Setting out its Guidelines on Party Representation in International Arbitration in October 2013, the International Bar Association (IBA) neatly summed up the difficulties facing tribunals. Counsel from different jurisdictions are "subject to, or informed by, diverse and potentially conflicting rules and norms", which the body was concerned could potentially "undermine the fundamental fairness and integrity of international arbitral proceedings".
The London Court of International Arbitration (LCIA), in its 2014 rules, also recognised the issue by including General Guidelines for the Parties’ Legal Representatives in an annex; alongside other provisions, these guidelines state that counsel should avoid engaging in activities intended unfairly to obstruct the arbitration or jeopardise the finality of the award. The 2014 rules also empower the tribunal to sanction counsel for inappropriate conduct, with penalties ranging from a written reprimand to a referral to their home jurisdiction’s professional or regulatory body.
Clearly, there’s an issue then.
Both the IBA and LCIA are attempting to solve the problem identified by Johnny Veeder QC in the 2001 Goff Lecture: "What are the professional rules applicable to an Indian lawyer in a Hong Kong arbitration between a Bahraini claimant and a Japanese defendant represented by New York lawyers, the answer is no more obvious than it would be in London, Paris, Geneva and Stockholm."
It is beyond the scope of this piece to look at the substance of the IBA or LCIA guidelines, which cover serious professional misconduct, such as relying on false evidence – though worth noting that the IBA provisions are voluntary and have to be agreed to by the parties before they are adopted. But the fact that both the IBA and LCIA have come up with guidelines in recent years demonstrates that there is a problem.
So what are the behaviours that tribunals dislike but which fall short of breaching the rules?
Speaking to a number of arbitrators and counsel – on background, of course, given the nature of the subject matter – a consensus emerged around tactics which are counterproductive.
Practitioners agree that tribunals are essentially interested in getting to the heart of the issues in dispute so the number one turn off is unnecessarily aggressive behaviour by counsel. "The single most valuable currency that counsel have is credibility," says one senior arbitrator. "Issues are very rarely black and white so the tribunal wants to get to the truth. Counsel who help the tribunal get to grips with issues build that credibility, while parties that aggressively argue every point without thinking about how it helps the tribunal reach the outcome can undermine their position. In fact, if counsel aggressively take weak points it can create the impression that they know they’ve got a bad case."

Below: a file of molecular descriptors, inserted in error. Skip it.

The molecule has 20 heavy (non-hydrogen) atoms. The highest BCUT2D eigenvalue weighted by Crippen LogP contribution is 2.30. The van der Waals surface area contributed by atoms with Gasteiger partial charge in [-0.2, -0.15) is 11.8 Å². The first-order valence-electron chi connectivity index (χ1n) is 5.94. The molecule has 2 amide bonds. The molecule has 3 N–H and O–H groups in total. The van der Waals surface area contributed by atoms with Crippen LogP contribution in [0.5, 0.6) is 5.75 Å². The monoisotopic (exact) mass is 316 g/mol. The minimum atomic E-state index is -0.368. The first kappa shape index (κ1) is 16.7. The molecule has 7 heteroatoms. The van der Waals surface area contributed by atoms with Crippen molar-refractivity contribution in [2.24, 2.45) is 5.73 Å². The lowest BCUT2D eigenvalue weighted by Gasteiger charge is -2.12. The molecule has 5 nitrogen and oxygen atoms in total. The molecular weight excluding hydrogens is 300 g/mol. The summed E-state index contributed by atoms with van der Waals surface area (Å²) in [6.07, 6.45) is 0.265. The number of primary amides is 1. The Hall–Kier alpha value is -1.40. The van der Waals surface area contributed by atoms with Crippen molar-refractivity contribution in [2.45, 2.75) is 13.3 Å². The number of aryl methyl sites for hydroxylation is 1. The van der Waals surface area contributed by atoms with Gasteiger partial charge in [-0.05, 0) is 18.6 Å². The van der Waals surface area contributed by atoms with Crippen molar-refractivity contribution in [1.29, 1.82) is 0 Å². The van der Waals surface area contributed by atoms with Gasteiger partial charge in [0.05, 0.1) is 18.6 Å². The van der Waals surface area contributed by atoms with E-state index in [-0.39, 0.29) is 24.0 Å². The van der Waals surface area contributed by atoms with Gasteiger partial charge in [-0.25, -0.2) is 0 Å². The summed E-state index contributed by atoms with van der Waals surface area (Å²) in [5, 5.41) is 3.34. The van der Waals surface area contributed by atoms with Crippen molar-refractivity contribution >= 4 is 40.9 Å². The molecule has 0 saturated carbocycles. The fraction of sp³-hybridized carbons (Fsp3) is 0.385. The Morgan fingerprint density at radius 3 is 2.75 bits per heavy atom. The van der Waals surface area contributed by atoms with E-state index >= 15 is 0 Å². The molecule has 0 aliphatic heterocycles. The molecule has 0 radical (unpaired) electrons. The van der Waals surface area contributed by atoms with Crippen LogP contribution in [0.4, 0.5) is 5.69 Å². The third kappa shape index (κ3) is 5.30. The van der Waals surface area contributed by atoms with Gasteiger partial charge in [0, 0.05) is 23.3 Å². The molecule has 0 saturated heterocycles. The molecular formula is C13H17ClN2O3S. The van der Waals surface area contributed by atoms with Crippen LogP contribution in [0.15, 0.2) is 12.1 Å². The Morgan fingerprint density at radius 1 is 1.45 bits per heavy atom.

The experts note that this might not be counsel’s fault as they are under instruction from clients who want to see every point argued. "Some GC’s like to see a really aggressive approach but ultimately taking every point dilutes your case and undermines credibility."
Lawyers who are used to jury trials can irritate tribunals by adopting a theatrical approach, which is deemed inappropriate before a sophisticated panel – arbitrators agree that moderation is actually an incredibly effective way of getting your case across. Robust but not over the top.
For arbitrators with a civil law background, aggressive cross-examination of witnesses doesn’t go down well. In a common law court, lawyers will often aggressively try to catch out a witness in some inconsistency to undermine their overall credibility even if the inconsistency is not central to the case. "For civil law arbitrators that style of cross-examination doesn’t work at all," says one QC. "They are outcome-focused and want the evidence to go towards making the award. They are likely to simply ignore that style of cross-examination."
When it comes to document exchange and correspondence the advice remains the same. When the tribunal is copied in on all exchanges between the parties, they really don’t want to see petty tit-for-tat behaviours. "Tribunals do not want to get dragged into the minutiae with aggressive exchanges between the parties," says one common law arbitrator. "A pragmatic approach creates a positive impression of that party with the tribunal."
There is still not a single, global set of rules governing counsel’s behaviour in international arbitrations, but when it comes to how parties should present their case there is a clear consensus. Tribunals are outcome-focused and want to get to the heart of the issues so they can make the appropriate award. Parties who are overly aggressive running weak points can make the tribunal’s job more difficult and ultimately damage their own cause.
So counsel face a difficult balancing act – they need to make sure that clients are happy that the case is being argued forcefully, while at the same time helping the tribunal get to the heart of the issues so that they can make the appropriate award. As one practitioner notes, it helps to have sophisticated clients.
Philip McMullan is a writer and researcher.